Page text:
WASHINGTON – President Donald Trump signed an executive order Wednesday that requires Education Secretary Betsy DeVos to study whether and how the federal government has overstepped its legal authority in K-12 schools, a move he framed as part of his administration’s broader effort to shift power from Washington to states and local communities.
“Previous administrations have wrongfully forced states and schools to comply with federal whims and dicate what our kids are taught,” Trump said at the White House. “But we know that local communities do it best and know it best.”
The order does not invest DeVos with any new authority. She already has broad powers to revise or withdraw policies promulgated by previous Education Department leaders.
Rob Goad, a department official, said the order gives DeVos 300 days to conduct a review to identify any regulations or guidance related to K-12 schools that are inconsistent with federal law. The review will be led by a task force headed by Robert Eitel, a senior counselor to DeVos who previously worked for a for-profit college company.
The GOP has long been home to lawmakers who felt that the federal government should not be involved in public education. But complaints of federal overreach intensified during President Barack Obama’s administration as the department wielded billions of dollars in stimulus funds – and promises of relief from the much-reviled No Child Left Behind law – to push states toward adopting new teacher evaluations and Common Core academic standards.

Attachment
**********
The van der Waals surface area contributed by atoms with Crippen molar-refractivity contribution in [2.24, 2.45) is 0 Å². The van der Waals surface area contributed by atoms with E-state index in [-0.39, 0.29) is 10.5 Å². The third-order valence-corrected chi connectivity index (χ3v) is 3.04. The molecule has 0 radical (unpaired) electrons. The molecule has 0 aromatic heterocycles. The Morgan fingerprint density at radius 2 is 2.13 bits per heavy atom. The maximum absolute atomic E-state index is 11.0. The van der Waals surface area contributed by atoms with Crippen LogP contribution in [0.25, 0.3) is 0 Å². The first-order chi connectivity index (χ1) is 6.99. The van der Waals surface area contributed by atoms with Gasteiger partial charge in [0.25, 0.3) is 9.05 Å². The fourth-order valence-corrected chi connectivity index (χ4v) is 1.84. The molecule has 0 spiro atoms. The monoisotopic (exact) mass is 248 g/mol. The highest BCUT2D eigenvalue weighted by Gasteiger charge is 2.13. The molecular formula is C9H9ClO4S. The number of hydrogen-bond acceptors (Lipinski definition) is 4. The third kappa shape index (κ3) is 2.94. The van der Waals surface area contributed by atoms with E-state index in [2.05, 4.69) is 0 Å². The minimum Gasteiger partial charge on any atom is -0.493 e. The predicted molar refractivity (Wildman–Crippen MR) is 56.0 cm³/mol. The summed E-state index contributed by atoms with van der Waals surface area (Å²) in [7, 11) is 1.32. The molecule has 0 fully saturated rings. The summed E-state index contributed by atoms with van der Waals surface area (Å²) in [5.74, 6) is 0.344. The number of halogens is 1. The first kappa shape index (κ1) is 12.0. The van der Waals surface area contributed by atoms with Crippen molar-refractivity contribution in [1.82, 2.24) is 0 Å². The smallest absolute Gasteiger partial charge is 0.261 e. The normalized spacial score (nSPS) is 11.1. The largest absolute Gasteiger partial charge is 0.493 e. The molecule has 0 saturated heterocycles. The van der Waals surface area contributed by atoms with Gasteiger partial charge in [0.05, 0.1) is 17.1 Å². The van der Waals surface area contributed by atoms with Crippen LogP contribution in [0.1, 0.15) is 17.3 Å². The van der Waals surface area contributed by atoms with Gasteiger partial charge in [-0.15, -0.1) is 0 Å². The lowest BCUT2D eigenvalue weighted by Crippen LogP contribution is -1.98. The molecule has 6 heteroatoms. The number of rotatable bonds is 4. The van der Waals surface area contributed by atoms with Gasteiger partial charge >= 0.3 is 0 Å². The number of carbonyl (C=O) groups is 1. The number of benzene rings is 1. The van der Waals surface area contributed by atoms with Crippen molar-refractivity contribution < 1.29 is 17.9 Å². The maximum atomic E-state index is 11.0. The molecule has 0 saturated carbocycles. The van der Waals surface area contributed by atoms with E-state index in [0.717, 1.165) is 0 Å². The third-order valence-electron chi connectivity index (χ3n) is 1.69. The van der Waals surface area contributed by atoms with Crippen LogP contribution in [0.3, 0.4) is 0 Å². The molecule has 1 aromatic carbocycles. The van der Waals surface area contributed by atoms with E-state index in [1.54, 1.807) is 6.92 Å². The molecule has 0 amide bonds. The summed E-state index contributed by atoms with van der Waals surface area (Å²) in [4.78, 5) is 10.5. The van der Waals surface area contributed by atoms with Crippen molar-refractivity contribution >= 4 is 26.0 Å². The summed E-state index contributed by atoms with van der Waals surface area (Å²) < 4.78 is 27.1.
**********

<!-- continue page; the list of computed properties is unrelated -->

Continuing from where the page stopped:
The bipartisan Every Student Succeeds Act of 2015 transferred much authority over public schools from the federal government to the states. But many on the right are looking for signs that the Trump administration will push further to unwind the federal role in education.
Trump’s order brings “welcome attention to a much-overlooked problem of behavior that has festered through all administrations,” said Jeanne Allen, a veteran of the Reagan administration who now runs the Washington, D.C.-based Center for Education Reform, which advocates for vouchers, charter schools and other forms of choice.
Allen said she’s hopeful that DeVos will get rid of the department’s guidance to schools on a range of issues. The secretary could do that without an executive order and without involvement from Congress, as she did in February when she withdrew controversial guidance to schools on accommodating transgender students.
Obama’s Education Department was notably aggressive on civil rights in schools, not only in directing schools to allow transgender students to use the bathrooms matching their gender identity, but also in pushing for school-discipline reforms and in pushing colleges to overhaul their handling of sexual assault on campus.
Those efforts, coupled with the department’s sometimes wide-ranging investigations into thousands of complaints of alleged discrimination against students nationwide, also led to complaints of federal overreach in some quarters. But advocates who welcomed the attention on civil rights fear that the Trump administration’s campaign to shrink the federal role in education will translate into weaker protections for vulnerable students.
Adrienne Watson, a spokeswoman for the Democratic National Committee, said the order changes nothing. “Trump isn’t signing it to actually improve education for American students,” she said. “He is doing it to put a fake point on the board within his first 100 days because he can’t pass an accomplishment of significance.”
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